Papua New Guinea's former prime minister Peter O'Neill has hit out at the new government's leadership over the economy.
This comes as the new James Marape-led government prepares a supplementary budget to be tabled in parliament next month
Mr O'Neill has found himself defending his former government's economic policies from criticism by the new Treasurer.
Ian Ling-Stuckey said Mr O'Neill crippled the nation's cash flow with wasteful spending and fake budgets, creating an economic "black hole" where public funds disappeared.
But the former prime minister said his government was able to achieve stable credit ratings for PNG with sound economic fundamentals during trying times.
He said the Treasurer is indulging in petty politics and name-calling when he lacks new ideas on how to advance PNG's economy.
Mr O'Neill also said that under his leadership the government never ran to Australia or China desperately seeking money.
This was a clear dig at his successor, with Mr Marape having recently taken a more direct approach to seeking fiscal help from Beijing and Canberra.
"We managed out affairs our self as a sovereign nation should do," Mr O'Neill said in a statement.
"If the current Prime Minister wishes to change policies and risk the threat that this uncertainty imposes on our economy, that is his prerogative."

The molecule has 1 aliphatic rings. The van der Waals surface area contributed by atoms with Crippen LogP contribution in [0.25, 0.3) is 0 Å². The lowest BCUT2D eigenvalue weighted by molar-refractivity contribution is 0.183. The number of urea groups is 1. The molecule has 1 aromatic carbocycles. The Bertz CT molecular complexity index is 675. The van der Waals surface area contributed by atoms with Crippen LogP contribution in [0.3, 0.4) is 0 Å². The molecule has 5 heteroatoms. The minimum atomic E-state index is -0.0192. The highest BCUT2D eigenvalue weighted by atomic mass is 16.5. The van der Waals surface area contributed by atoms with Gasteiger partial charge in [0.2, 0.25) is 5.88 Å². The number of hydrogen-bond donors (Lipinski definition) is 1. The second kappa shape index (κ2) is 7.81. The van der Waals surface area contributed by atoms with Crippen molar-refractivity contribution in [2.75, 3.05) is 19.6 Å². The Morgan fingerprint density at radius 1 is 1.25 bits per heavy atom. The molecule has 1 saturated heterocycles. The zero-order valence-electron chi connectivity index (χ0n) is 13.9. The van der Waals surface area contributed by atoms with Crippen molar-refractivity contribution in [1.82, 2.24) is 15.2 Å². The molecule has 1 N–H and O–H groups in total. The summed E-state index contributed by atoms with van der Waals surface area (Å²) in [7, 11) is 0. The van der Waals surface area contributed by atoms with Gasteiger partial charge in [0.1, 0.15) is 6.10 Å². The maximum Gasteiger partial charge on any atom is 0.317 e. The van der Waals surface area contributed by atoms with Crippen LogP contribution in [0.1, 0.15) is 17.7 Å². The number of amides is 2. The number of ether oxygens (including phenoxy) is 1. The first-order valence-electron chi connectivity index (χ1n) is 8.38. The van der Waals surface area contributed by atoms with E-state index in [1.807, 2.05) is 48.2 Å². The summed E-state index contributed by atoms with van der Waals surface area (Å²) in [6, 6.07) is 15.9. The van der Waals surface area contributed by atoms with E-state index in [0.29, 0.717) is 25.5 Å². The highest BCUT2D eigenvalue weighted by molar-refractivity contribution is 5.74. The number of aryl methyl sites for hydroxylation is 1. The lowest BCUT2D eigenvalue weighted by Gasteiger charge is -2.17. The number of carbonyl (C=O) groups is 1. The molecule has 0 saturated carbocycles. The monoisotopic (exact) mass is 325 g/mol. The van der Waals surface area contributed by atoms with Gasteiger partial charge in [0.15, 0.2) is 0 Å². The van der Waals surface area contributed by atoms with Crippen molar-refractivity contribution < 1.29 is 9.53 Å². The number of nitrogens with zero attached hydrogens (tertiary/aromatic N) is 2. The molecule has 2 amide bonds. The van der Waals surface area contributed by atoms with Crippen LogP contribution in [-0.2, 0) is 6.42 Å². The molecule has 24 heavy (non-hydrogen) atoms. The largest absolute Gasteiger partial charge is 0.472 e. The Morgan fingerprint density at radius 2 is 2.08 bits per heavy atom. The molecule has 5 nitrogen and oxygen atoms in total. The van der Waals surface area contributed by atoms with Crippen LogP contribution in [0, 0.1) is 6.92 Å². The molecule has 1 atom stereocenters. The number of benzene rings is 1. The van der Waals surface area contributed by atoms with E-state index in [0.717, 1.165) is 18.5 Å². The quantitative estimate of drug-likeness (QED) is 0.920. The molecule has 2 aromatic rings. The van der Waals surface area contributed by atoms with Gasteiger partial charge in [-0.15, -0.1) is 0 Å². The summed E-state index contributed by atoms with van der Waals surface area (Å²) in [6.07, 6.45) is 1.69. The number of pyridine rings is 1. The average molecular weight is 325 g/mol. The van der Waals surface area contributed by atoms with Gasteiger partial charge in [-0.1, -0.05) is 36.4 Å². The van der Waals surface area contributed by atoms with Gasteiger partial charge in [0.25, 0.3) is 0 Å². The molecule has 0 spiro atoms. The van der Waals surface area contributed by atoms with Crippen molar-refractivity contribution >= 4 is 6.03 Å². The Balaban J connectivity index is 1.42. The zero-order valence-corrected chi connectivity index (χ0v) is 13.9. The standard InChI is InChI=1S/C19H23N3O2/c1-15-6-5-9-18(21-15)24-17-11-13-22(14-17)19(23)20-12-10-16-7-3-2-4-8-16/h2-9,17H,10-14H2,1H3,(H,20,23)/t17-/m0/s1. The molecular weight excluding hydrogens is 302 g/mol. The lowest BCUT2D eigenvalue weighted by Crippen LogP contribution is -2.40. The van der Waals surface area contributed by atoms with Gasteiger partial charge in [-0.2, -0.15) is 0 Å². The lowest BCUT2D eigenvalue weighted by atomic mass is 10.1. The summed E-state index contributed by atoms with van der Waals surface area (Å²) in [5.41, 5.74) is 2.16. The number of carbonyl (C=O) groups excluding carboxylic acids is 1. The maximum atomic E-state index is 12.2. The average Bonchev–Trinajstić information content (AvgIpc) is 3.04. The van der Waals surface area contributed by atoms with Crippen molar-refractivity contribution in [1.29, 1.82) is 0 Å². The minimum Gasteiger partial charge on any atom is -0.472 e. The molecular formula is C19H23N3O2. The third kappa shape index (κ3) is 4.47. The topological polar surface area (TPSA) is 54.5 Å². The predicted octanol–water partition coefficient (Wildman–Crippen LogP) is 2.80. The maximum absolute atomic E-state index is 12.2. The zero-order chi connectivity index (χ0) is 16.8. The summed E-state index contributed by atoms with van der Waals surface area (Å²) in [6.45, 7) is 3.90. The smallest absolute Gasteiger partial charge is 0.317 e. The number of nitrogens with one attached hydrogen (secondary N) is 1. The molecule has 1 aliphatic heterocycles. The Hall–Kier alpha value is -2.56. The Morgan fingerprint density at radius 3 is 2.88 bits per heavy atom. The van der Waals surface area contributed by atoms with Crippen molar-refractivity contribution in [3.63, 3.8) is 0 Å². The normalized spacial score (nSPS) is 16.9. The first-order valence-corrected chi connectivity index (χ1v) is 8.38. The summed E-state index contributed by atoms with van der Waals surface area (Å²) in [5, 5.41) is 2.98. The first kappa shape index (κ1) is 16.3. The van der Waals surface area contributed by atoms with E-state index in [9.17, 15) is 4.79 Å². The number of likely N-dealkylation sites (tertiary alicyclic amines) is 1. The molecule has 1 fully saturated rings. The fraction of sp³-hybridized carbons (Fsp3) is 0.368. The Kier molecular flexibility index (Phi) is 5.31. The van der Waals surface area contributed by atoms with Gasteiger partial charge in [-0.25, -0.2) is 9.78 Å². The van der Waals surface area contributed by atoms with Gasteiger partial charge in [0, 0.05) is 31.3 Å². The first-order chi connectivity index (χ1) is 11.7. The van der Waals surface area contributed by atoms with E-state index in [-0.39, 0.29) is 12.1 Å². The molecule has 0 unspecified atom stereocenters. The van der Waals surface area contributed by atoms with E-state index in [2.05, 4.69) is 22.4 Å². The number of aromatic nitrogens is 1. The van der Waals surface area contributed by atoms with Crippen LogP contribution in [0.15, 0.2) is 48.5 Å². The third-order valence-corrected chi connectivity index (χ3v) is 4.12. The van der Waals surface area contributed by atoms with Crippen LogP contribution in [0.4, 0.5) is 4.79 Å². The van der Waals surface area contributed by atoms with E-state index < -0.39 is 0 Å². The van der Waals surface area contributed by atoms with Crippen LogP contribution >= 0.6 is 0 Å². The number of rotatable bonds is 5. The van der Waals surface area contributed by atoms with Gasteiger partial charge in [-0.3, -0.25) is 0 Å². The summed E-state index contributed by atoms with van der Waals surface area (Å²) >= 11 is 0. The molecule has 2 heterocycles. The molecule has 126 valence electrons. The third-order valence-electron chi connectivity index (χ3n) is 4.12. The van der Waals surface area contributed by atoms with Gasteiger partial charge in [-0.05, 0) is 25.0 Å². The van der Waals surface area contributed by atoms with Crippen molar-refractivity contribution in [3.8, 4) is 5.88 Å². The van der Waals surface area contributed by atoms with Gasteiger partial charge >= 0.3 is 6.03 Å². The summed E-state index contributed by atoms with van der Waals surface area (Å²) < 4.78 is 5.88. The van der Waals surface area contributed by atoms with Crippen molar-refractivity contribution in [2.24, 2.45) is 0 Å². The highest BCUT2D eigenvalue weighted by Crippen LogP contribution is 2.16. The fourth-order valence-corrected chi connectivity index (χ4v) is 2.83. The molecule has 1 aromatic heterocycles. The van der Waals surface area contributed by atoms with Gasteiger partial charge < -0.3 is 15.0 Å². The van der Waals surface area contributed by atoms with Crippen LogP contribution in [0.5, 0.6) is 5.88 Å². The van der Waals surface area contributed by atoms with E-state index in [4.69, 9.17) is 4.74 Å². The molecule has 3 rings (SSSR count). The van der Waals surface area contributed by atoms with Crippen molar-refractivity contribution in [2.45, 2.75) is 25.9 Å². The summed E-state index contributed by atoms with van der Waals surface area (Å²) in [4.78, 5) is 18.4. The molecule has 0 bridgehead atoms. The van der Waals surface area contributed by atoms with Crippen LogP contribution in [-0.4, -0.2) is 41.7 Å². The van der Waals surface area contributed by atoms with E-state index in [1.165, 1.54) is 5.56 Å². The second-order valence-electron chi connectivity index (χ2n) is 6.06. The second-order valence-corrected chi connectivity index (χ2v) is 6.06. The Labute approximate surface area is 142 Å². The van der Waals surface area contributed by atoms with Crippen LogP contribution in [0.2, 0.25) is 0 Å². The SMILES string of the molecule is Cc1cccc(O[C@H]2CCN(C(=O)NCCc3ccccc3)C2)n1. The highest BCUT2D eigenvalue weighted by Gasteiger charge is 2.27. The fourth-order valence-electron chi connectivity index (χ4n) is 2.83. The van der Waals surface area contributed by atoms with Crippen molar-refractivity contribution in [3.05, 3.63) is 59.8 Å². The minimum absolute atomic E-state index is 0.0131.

Mr O'Neill's People's National Congress party still purports to be part of the Marape government although the prime minister recently requested the party leave the coalition, accusing Mr O'Neill of working to undermine his leadership.
MPs in the PNC have told RNZ Pacific they are committed to supporting the new prime minister until the next elections in 2022.
But Mr O'Neill's trenchant criticism of Mr Marape and his Treasurer suggest that the dynamic is more strained than ever.
The former prime minister challenged Mr Ling-Stuckey, who was appointed as Treasurer last month, to offer credible alternatives if Mr Ling-Stuckley believed his government's economic policies were not working.
He also raised concern at signs that the Marape government is to significantly cut District and Provincial Service Improvement Programme funds.
"There appears to be one policy change in this Government and that is to remove DSIPs and PSIPs," Mr O'Neill said describing the move as a "mistake".
"PSIPs and DSIPs are the only direct funding to our citizens in rural areas, and to remove this will hurt a lot of our people."
Meanwhile, Mr Marape said a 2019 Supplementary Budget was necessary because government revenue collection was under performing by almost K1 billion, and expenditure that is blown out by almost over K1.5 billion.
He indicated this rendered the 2019 National Budget unviable.